The Secrets of the Missile Towers on Topsail Island
When you make the drive from Surf City into Topsail Beach, you can't miss the mysterious structures that have fueled imaginations, conversations and questions throughout the years. So what secrets do these iconic structures hold? Let's find out. The significance of these historic towers are a part of Topsail (and American) history that everyone should know.
Topsail was separated from the mainland until the 1940s and reachable only by those few locals who knew how to hop, skip and jump their way across the marsh during low tide. A barren, 26-mile stretch of sand and maritime forest—its remoteness makes it easy to assume that there is little history on Topsail Island. But, nothing could be farther from the truth—and its coastal watch towers are a vital reminder of the important role the site played in military history.
Army/Navy Training and Testing
It was the US Army that first came to the North Carolina shore. In less than six months during World War II, the government constructed Camp Davis on the mainland at Holly Ridge, bringing the rural community with a population of less than 50 to a max of about 70,000 in a few short years. Troops could conduct artillery training under the shroud of safety provided by the island. But, the Army’s presence was short lived. By the end of the war, much of the base was dismantled and the troops were transferred. But, the island’s potential was noted and it didn’t take long until the US Navy had the ideal use for the site. On the sandy shores of what the Navy then called the “sand spit,” troops crafted and tested some 200 missiles from 1946 to 1948. In March of 1947, with the issuance of a press release, the Navy finally announced what it was doing on the island, although it failed to mention that the tests had been ongoing for months.
Military Missiles... and More
The remote island made it a perfect setting for the Navy to test missiles, as part of Operation Bumblebee. The main purpose of these observational towers was to test the ramjet engine. Operation Bumblebee included the development and testing of the Navy's first supersonic guided missile and the ramjet engine, which many believe was the start for today's jet aircraft and warheads.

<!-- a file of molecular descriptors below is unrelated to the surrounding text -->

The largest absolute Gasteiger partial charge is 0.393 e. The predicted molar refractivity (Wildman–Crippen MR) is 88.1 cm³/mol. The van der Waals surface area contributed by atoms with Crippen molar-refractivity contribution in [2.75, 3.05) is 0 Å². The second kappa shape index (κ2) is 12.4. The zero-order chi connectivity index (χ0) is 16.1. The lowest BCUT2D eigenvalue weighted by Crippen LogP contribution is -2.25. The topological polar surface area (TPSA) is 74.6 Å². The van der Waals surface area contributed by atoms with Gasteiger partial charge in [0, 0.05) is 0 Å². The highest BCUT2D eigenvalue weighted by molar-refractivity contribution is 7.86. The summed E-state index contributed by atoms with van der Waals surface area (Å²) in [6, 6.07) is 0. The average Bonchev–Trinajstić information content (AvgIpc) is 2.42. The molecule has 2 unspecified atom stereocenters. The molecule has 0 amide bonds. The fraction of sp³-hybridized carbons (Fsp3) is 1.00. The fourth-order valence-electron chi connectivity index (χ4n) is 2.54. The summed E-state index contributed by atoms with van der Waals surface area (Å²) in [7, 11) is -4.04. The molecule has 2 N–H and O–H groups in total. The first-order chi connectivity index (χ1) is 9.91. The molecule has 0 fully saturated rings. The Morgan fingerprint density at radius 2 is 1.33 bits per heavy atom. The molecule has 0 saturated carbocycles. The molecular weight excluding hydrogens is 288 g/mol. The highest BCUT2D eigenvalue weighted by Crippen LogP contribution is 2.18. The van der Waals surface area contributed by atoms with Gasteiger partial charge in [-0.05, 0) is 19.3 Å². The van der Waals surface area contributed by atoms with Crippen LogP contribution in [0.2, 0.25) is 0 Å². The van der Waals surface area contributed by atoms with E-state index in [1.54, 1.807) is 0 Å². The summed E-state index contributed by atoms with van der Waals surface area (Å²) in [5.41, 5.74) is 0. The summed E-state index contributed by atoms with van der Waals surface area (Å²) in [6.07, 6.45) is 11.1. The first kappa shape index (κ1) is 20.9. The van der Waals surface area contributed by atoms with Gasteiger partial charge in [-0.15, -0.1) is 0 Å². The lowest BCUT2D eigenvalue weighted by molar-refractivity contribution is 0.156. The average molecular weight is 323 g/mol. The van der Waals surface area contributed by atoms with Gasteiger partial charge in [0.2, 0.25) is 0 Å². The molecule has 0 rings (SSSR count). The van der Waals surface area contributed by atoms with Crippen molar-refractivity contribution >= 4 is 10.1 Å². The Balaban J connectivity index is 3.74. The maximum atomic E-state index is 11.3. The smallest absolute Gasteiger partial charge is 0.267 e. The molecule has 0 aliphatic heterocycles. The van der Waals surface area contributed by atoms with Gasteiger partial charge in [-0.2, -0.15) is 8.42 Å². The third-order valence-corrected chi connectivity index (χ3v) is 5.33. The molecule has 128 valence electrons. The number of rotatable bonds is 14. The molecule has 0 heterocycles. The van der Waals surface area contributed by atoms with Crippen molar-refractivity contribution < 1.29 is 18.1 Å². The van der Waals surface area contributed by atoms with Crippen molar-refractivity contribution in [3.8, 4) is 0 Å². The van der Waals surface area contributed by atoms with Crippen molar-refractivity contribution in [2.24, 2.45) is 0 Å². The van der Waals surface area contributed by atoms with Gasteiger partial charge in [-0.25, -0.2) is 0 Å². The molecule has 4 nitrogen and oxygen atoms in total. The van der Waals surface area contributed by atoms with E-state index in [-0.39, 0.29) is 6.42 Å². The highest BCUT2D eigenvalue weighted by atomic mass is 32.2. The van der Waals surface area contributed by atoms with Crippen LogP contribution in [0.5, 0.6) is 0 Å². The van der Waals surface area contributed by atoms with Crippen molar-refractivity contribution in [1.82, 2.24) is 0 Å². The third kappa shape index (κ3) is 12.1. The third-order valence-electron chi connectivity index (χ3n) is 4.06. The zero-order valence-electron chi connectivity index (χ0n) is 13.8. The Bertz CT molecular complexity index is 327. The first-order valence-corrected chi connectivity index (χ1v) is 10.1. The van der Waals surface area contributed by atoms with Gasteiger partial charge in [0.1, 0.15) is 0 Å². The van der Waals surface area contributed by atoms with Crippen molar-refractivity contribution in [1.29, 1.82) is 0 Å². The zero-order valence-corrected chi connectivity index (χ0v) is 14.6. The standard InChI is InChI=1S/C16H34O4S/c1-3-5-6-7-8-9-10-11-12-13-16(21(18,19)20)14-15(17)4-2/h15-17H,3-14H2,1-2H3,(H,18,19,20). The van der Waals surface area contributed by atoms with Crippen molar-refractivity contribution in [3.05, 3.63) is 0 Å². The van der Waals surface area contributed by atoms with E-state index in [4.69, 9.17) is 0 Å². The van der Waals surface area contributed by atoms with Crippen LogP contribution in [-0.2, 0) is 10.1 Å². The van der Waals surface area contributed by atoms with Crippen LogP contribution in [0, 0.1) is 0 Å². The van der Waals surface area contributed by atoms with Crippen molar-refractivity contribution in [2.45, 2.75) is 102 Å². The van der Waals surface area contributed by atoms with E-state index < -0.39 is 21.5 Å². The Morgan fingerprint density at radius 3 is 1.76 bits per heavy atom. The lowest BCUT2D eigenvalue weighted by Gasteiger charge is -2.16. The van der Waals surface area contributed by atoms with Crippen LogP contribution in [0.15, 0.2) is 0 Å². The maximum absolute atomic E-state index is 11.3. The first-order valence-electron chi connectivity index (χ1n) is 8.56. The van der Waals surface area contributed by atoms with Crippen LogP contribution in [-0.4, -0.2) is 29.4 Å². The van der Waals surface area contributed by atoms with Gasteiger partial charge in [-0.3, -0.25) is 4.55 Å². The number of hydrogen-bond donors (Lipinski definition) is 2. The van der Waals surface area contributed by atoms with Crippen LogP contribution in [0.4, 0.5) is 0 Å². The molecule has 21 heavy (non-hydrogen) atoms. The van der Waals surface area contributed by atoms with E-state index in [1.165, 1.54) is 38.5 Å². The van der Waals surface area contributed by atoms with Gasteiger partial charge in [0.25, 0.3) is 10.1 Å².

Aviation Technology and Advancement
Operation Bumblebee and its testing was the basis for current day jet aircraft and warheads, including the Terrier, Tartar and Talos missile systems in use aboard Navy vessels today. Ranging in length from 3 to 13 feet, the missiles were constructed and tested along the otherwise peaceful 26-mile stretch of beach, according to Wilmington author David A. Stallman in Echoes of Topsail, now in its third printing.
"This is not just history for Topsail Island, it's history right here for the world and it's why the U.S. led aviation technology for so many years." states Evelyn Bradshaw of the Topsail Missiles and More Museum.
Topsail Towers Become Part of Topsail Rentals & Homes
Today, seven of the eight towers remain. Many are vacant and dilapidated but some have been bought by private investors and made into prefabricated homes ."I think it's amazing that these homes have kept the integrity of the concrete towers," Bradshaw said. "It's history that has been made new again."
Tower 8, which was located at the northern edge of Topsail Island, was destroyed in 1989 after becoming an eyesore and a gathering spot for vandals and trouble makers. At least three deaths occurred on the site from falls from the top floor and the owner opted to demolish the structure when he realized it was impossible to keep trespassers off the property.
The Assembly Building and The Missiles & More Museum in Topsail, NC
The Assembly Building, now maintained by the Historical Society of Topsail, is home to the Missiles and More Museum and a plethora of artifacts and images from the missile tests. The control tower, a shorter version of the photographic towers, sits in a direct line between the Assembly Building and the launch pad. While it previously had an observation deck, the tower’s roofline has been altered through the years. The launch pad can be found as the patio for the Jolly Roger Motel and the bombproof observation room is now part of the motel’s basement.
To learn more and to get an up-close look at the towers during your next Topsail vacation, visit the Missiles and More Museum at 720 Channel Blvd., Topsail Beach, NC, 28445. Learn more here.
Interested in Learning More About the Topsail Towers? Check Out This Video!
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So much Topsail history, so little time to explore it all!